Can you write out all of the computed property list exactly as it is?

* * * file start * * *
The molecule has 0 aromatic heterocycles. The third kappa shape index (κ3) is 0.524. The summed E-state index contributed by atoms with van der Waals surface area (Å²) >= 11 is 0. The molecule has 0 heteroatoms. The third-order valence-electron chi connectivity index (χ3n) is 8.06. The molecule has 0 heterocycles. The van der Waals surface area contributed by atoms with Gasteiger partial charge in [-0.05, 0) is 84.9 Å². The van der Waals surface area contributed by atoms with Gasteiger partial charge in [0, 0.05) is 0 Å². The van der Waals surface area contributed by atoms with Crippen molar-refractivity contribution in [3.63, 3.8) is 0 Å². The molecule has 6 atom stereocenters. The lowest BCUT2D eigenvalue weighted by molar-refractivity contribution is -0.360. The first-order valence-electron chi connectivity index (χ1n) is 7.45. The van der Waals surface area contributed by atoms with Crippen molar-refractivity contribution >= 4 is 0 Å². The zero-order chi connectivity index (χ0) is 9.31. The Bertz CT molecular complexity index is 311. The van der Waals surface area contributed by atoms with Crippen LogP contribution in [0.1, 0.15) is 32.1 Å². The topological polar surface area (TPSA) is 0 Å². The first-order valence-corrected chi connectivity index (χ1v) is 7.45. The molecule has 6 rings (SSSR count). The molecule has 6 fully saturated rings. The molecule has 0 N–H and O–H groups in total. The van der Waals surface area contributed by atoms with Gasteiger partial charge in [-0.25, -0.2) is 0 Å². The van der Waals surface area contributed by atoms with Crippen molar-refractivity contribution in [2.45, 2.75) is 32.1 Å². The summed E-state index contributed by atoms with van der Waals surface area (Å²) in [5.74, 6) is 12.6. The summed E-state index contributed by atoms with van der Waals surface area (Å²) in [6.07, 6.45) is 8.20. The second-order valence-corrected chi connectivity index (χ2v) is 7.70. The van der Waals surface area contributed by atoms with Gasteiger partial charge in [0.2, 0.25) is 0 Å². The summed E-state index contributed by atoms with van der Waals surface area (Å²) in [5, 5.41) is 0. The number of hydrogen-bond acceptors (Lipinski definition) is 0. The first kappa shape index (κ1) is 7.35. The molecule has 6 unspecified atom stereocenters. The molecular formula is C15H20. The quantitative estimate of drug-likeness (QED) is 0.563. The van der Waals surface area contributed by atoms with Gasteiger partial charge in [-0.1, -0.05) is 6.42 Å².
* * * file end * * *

The molecule has 0 aromatic heterocycles. The third kappa shape index (κ3) is 0.524. The summed E-state index contributed by atoms with van der Waals surface area (Å²) >= 11 is 0. The molecule has 0 heteroatoms. The third-order valence-electron chi connectivity index (χ3n) is 8.06. The molecule has 0 heterocycles. The van der Waals surface area contributed by atoms with Gasteiger partial charge in [-0.05, 0) is 84.9 Å². The van der Waals surface area contributed by atoms with Gasteiger partial charge in [0, 0.05) is 0 Å². The van der Waals surface area contributed by atoms with Crippen molar-refractivity contribution in [3.63, 3.8) is 0 Å². The molecule has 6 atom stereocenters. The lowest BCUT2D eigenvalue weighted by molar-refractivity contribution is -0.360. The first-order valence-electron chi connectivity index (χ1n) is 7.45. The van der Waals surface area contributed by atoms with Crippen molar-refractivity contribution >= 4 is 0 Å². The zero-order chi connectivity index (χ0) is 9.31. The Bertz CT molecular complexity index is 311. The van der Waals surface area contributed by atoms with Crippen LogP contribution in [0.1, 0.15) is 32.1 Å². The topological polar surface area (TPSA) is 0 Å². The first-order valence-corrected chi connectivity index (χ1v) is 7.45. The molecule has 6 rings (SSSR count). The molecule has 6 fully saturated rings. The molecule has 0 N–H and O–H groups in total. The van der Waals surface area contributed by atoms with Gasteiger partial charge in [-0.25, -0.2) is 0 Å². The van der Waals surface area contributed by atoms with Crippen molar-refractivity contribution in [2.45, 2.75) is 32.1 Å². The summed E-state index contributed by atoms with van der Waals surface area (Å²) in [5.74, 6) is 12.6. The summed E-state index contributed by atoms with van der Waals surface area (Å²) in [6.07, 6.45) is 8.20. The second-order valence-corrected chi connectivity index (χ2v) is 7.70. The van der Waals surface area contributed by atoms with Gasteiger partial charge in [0.2, 0.25) is 0 Å². The summed E-state index contributed by atoms with van der Waals surface area (Å²) in [5, 5.41) is 0. The number of hydrogen-bond acceptors (Lipinski definition) is 0. The first kappa shape index (κ1) is 7.35. The molecule has 6 unspecified atom stereocenters. The molecular formula is C15H20. The quantitative estimate of drug-likeness (QED) is 0.563. The van der Waals surface area contributed by atoms with Gasteiger partial charge in [-0.1, -0.05) is 6.42 Å².